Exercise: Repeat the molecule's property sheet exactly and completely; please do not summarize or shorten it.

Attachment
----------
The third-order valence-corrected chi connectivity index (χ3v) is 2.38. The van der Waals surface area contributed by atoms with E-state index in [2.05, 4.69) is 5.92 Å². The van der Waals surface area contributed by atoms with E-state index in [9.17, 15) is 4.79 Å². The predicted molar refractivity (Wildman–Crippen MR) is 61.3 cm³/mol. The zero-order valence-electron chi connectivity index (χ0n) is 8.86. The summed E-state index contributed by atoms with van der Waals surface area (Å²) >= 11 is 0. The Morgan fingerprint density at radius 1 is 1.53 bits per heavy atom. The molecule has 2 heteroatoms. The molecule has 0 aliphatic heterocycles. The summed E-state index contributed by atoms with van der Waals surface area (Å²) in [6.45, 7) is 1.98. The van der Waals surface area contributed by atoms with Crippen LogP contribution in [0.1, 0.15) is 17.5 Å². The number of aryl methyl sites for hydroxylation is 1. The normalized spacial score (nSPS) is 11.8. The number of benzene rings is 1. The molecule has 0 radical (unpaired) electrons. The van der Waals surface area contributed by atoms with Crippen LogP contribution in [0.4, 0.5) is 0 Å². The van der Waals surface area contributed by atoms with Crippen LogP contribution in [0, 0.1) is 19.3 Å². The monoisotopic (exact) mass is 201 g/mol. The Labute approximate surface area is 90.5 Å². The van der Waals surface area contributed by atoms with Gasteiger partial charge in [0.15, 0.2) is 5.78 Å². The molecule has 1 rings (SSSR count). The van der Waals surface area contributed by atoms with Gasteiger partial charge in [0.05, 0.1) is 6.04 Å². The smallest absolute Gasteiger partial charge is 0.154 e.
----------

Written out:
The third-order valence-corrected chi connectivity index (χ3v) is 2.38. The van der Waals surface area contributed by atoms with E-state index in [2.05, 4.69) is 5.92 Å². The van der Waals surface area contributed by atoms with E-state index in [9.17, 15) is 4.79 Å². The predicted molar refractivity (Wildman–Crippen MR) is 61.3 cm³/mol. The zero-order valence-electron chi connectivity index (χ0n) is 8.86. The summed E-state index contributed by atoms with van der Waals surface area (Å²) >= 11 is 0. The Morgan fingerprint density at radius 1 is 1.53 bits per heavy atom. The molecule has 2 heteroatoms. The molecule has 0 aliphatic heterocycles. The summed E-state index contributed by atoms with van der Waals surface area (Å²) in [6.45, 7) is 1.98. The van der Waals surface area contributed by atoms with Crippen LogP contribution in [0.1, 0.15) is 17.5 Å². The number of aryl methyl sites for hydroxylation is 1. The normalized spacial score (nSPS) is 11.8. The number of benzene rings is 1. The molecule has 0 radical (unpaired) electrons. The van der Waals surface area contributed by atoms with Crippen LogP contribution in [0.4, 0.5) is 0 Å². The van der Waals surface area contributed by atoms with Crippen LogP contribution in [0, 0.1) is 19.3 Å². The monoisotopic (exact) mass is 201 g/mol. The Labute approximate surface area is 90.5 Å². The van der Waals surface area contributed by atoms with Gasteiger partial charge in [0.15, 0.2) is 5.78 Å². The molecule has 1 rings (SSSR count). The van der Waals surface area contributed by atoms with Gasteiger partial charge in [0.05, 0.1) is 6.04 Å². The smallest absolute Gasteiger partial charge is 0.154 e.